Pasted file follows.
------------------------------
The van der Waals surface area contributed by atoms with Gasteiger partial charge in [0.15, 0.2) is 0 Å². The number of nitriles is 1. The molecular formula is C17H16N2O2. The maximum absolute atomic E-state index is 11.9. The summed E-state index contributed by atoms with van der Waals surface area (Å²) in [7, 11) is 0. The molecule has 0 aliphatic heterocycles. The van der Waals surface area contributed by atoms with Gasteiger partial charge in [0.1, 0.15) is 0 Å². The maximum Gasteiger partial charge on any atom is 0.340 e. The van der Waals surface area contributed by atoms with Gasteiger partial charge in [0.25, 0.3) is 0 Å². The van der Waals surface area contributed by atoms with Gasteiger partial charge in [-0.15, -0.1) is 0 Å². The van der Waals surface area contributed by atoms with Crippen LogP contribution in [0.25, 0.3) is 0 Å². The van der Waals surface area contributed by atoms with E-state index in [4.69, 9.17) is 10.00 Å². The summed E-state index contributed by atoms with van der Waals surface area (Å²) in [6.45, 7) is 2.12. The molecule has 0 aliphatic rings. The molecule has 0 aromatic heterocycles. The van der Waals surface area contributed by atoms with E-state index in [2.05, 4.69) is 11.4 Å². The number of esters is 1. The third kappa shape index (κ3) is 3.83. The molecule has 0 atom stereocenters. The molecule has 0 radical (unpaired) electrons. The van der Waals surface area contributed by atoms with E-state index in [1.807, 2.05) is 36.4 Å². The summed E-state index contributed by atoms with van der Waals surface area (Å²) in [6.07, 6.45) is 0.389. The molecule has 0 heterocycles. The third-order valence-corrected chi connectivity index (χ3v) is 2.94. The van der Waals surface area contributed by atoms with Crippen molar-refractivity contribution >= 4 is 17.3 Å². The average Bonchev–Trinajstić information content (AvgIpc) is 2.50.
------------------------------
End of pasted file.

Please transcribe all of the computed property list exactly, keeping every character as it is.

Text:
The van der Waals surface area contributed by atoms with Gasteiger partial charge in [0.15, 0.2) is 0 Å². The number of nitriles is 1. The molecular formula is C17H16N2O2. The maximum absolute atomic E-state index is 11.9. The summed E-state index contributed by atoms with van der Waals surface area (Å²) in [7, 11) is 0. The molecule has 0 aliphatic heterocycles. The van der Waals surface area contributed by atoms with Gasteiger partial charge in [0.1, 0.15) is 0 Å². The maximum Gasteiger partial charge on any atom is 0.340 e. The van der Waals surface area contributed by atoms with Gasteiger partial charge in [0.25, 0.3) is 0 Å². The van der Waals surface area contributed by atoms with Gasteiger partial charge in [-0.15, -0.1) is 0 Å². The van der Waals surface area contributed by atoms with Crippen LogP contribution in [0.25, 0.3) is 0 Å². The van der Waals surface area contributed by atoms with E-state index in [4.69, 9.17) is 10.00 Å². The summed E-state index contributed by atoms with van der Waals surface area (Å²) in [6.45, 7) is 2.12. The molecule has 0 aliphatic rings. The molecule has 0 aromatic heterocycles. The van der Waals surface area contributed by atoms with E-state index in [2.05, 4.69) is 11.4 Å². The number of esters is 1. The third kappa shape index (κ3) is 3.83. The molecule has 0 atom stereocenters. The molecule has 0 radical (unpaired) electrons. The van der Waals surface area contributed by atoms with E-state index in [1.807, 2.05) is 36.4 Å². The summed E-state index contributed by atoms with van der Waals surface area (Å²) in [6.07, 6.45) is 0.389. The molecule has 0 heterocycles. The third-order valence-corrected chi connectivity index (χ3v) is 2.94. The van der Waals surface area contributed by atoms with Crippen molar-refractivity contribution >= 4 is 17.3 Å². The average Bonchev–Trinajstić information content (AvgIpc) is 2.50.